Alerts. In preferences, you set how you want NotifyMe to fire your notifications. You’ll need Growl installed for simple notifications, and you can choose whether or not to have accompanying sounds. If you want notifications to be signaled via the dock icon, you can choose how those notifications will work (bounce the dock icon once or repeatedly). You also have the option of badge notifications either in the menubar or the dock which will show how many notifications are currently awaiting a response.Accounts. You can have more than one account with NotifyMe. Under preferences, simply set up as many accounts as you like. For each account you have several choices under settings, including where you want push notifications sent (iPhone, iPad, or both); notification sounds and snooze options; iCal syncing; sharing; and password protection. If you want certain accounts to sync with iCal so the reminders show up there as well as in NotifyMe, you can choose that option. You can also share reminders with another person by entering his/her email address. And, of course, if you want your account password protected you can create a password.iOS Applications. You can purchase NotifyMe for iPhone ($3.99) and iPad ($4.99) separately. Once you enter your information, your devices will sync via PoweryBase’s cloud service. I’ve not purchased the iPad version, but the iPhone version of NotifyMe works like a charm. Like the Mac counterpart, it sports a beautiful, intuitive interface, and it’s easy to add new notifications on the go.Web NotifyMe. NotifyMe also has a web-based notification system that syncs with your desktop, iPhone, and iPad. Once you’ve created an account, you can sign in to the web version from any computer to add reminders and/or see your reminders.

What’s Macgasmic

I like NotifyMe for Mac and the complementary iOS applications. Entering reminders is intuitive, the interface is uncluttered, and I’ve found reminders to be quite reliable. My favorite feature of the application is the snooze which allows me to keep a reminder going until I get the task done. As a notorious procrastinator, having an app that won’t leave me alone until I finish something important is really handy (even if I sometimes get annoyed — NotifyMe can be as fun as a nagging mother). I use NotifyMe as a reminder system and not my main task application. For task management, I rely more heavily on OmniFocus to keep all the details of all my different projects in one place. NotifyMe might work for some people as their only Todo program, but I prefer it as the string around my finger for tasks I’m most likely to forget (like picking up my kids after school. I’m a kind of spooky mom, I know).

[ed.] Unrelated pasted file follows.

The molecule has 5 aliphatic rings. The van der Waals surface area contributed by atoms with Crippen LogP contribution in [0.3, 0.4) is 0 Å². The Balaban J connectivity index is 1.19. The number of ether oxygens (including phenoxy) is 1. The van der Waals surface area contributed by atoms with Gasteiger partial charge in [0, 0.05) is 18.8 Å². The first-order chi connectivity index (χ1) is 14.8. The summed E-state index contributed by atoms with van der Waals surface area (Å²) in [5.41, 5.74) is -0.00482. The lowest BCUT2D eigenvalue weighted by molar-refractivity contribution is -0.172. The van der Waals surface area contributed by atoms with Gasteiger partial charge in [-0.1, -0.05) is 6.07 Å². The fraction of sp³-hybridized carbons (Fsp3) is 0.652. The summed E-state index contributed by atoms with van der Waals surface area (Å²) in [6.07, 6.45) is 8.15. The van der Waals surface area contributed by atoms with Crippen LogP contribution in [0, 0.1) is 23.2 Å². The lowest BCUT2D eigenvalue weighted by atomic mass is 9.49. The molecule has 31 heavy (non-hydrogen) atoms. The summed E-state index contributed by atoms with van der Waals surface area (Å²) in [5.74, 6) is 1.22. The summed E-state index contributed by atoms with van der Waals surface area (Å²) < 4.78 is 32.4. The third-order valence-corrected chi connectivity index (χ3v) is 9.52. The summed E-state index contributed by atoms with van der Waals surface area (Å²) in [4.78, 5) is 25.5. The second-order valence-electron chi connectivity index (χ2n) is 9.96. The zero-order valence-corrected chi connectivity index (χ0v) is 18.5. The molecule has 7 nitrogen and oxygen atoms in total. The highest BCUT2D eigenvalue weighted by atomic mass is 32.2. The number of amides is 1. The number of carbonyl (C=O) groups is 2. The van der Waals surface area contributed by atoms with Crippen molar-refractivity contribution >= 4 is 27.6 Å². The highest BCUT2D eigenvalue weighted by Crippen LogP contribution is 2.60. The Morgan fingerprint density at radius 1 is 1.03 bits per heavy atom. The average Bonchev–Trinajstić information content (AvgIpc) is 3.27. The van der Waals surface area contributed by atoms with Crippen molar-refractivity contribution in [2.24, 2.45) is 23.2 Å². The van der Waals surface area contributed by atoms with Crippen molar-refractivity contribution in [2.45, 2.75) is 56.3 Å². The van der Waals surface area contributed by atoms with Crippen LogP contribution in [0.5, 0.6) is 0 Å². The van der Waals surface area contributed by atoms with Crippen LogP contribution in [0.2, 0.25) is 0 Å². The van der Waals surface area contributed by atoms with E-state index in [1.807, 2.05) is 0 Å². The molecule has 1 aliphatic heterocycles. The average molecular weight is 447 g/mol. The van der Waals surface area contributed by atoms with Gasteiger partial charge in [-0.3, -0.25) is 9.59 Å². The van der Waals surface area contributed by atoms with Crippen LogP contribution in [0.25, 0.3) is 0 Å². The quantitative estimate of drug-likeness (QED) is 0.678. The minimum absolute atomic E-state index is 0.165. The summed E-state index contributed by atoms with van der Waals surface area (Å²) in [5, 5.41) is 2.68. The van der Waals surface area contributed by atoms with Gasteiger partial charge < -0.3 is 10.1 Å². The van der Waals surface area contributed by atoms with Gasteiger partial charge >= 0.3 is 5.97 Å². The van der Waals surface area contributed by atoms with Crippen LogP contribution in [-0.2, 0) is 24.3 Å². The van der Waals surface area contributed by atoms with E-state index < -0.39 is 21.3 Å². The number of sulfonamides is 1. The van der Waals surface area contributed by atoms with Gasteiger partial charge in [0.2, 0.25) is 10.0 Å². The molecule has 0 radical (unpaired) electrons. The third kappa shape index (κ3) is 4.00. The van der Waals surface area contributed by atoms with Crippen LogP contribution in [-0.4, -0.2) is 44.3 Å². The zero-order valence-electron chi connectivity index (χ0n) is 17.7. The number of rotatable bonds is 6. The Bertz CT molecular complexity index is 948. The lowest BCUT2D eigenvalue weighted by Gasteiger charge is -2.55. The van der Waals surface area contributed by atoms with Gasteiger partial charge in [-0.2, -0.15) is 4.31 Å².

What’s Not

I haven’t gotten the hang of using the Quick Entry window and find myself always clicking on the disclosure arrow to enter time and date and other information. The Quick Reminder window is supposed to be keyboard friendly, but I always find myself using the trackpad. I finally turned off the badge in the menubar icon because it constantly showed three or four reminders due. Even when I marked something as complete, it didn’t seem like the icon reflected completed tasks. I also found that sometimes, if I marked a snoozed item completed on one device (like my iPhone), it would keep alerting me on another device (my Mac). So, it seems like sometimes the syncing isn’t working on completed items like it’s supposed to. $15.99 for a reminder app is going to throw some folks for a loop. But, keep in mind that once you pay for the app, you don’t also have to pay a yearly subscription to use PoweryBase’s cloud service. Each iOS app is going to cost you a few bucks more.

If you’re like me and need an extra layer of reassurance that you’ll remember things — even things that are already on your calendar and task lists — then NotifyMe is your rainbow in the clouds. It is easy to use, it offers recurring reminders, and best of all, it will bug you until you complete that annoying task you’ve been putting off. And, I suppose I should clarify: by “annoying task” I am not referring to picking up my children after school. I am, of course referring to paying my Amazon bill.

So, if you’re not divine and, therefore, do not have a perfect memory, NotifyMe for Mac and/or iOS is a terrific way to keep up with life. And, if you are divine, all humanity would be very pleased for You to be reminded, every now and then, not to utterly destroy us.